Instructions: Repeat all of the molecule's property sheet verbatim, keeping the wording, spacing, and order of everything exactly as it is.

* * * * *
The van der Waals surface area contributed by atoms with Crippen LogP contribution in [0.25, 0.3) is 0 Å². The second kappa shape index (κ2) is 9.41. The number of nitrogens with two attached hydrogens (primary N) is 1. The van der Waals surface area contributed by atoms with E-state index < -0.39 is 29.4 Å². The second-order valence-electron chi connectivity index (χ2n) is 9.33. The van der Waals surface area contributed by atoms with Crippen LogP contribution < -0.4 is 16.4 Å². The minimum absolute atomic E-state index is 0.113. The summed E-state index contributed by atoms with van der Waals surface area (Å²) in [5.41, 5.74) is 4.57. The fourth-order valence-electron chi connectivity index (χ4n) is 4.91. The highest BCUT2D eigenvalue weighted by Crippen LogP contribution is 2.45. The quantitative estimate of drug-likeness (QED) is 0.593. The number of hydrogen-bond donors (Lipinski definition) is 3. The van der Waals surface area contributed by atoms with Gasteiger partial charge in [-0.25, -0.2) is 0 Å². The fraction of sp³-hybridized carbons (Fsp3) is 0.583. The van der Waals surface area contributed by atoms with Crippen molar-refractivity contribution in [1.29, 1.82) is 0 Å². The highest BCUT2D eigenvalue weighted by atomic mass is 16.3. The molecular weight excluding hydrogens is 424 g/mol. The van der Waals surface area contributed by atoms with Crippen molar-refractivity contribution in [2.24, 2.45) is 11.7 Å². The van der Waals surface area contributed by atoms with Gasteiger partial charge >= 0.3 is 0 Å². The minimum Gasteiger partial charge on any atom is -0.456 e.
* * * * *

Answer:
The van der Waals surface area contributed by atoms with Crippen LogP contribution in [0.25, 0.3) is 0 Å². The second kappa shape index (κ2) is 9.41. The number of nitrogens with two attached hydrogens (primary N) is 1. The van der Waals surface area contributed by atoms with E-state index < -0.39 is 29.4 Å². The second-order valence-electron chi connectivity index (χ2n) is 9.33. The van der Waals surface area contributed by atoms with Crippen LogP contribution < -0.4 is 16.4 Å². The minimum absolute atomic E-state index is 0.113. The summed E-state index contributed by atoms with van der Waals surface area (Å²) in [5.41, 5.74) is 4.57. The fourth-order valence-electron chi connectivity index (χ4n) is 4.91. The highest BCUT2D eigenvalue weighted by Crippen LogP contribution is 2.45. The quantitative estimate of drug-likeness (QED) is 0.593. The number of hydrogen-bond donors (Lipinski definition) is 3. The van der Waals surface area contributed by atoms with Gasteiger partial charge in [-0.25, -0.2) is 0 Å². The fraction of sp³-hybridized carbons (Fsp3) is 0.583. The van der Waals surface area contributed by atoms with Crippen molar-refractivity contribution in [1.29, 1.82) is 0 Å². The highest BCUT2D eigenvalue weighted by atomic mass is 16.3. The molecular weight excluding hydrogens is 424 g/mol. The van der Waals surface area contributed by atoms with Crippen molar-refractivity contribution in [2.24, 2.45) is 11.7 Å². The van der Waals surface area contributed by atoms with Gasteiger partial charge >= 0.3 is 0 Å². The minimum Gasteiger partial charge on any atom is -0.456 e.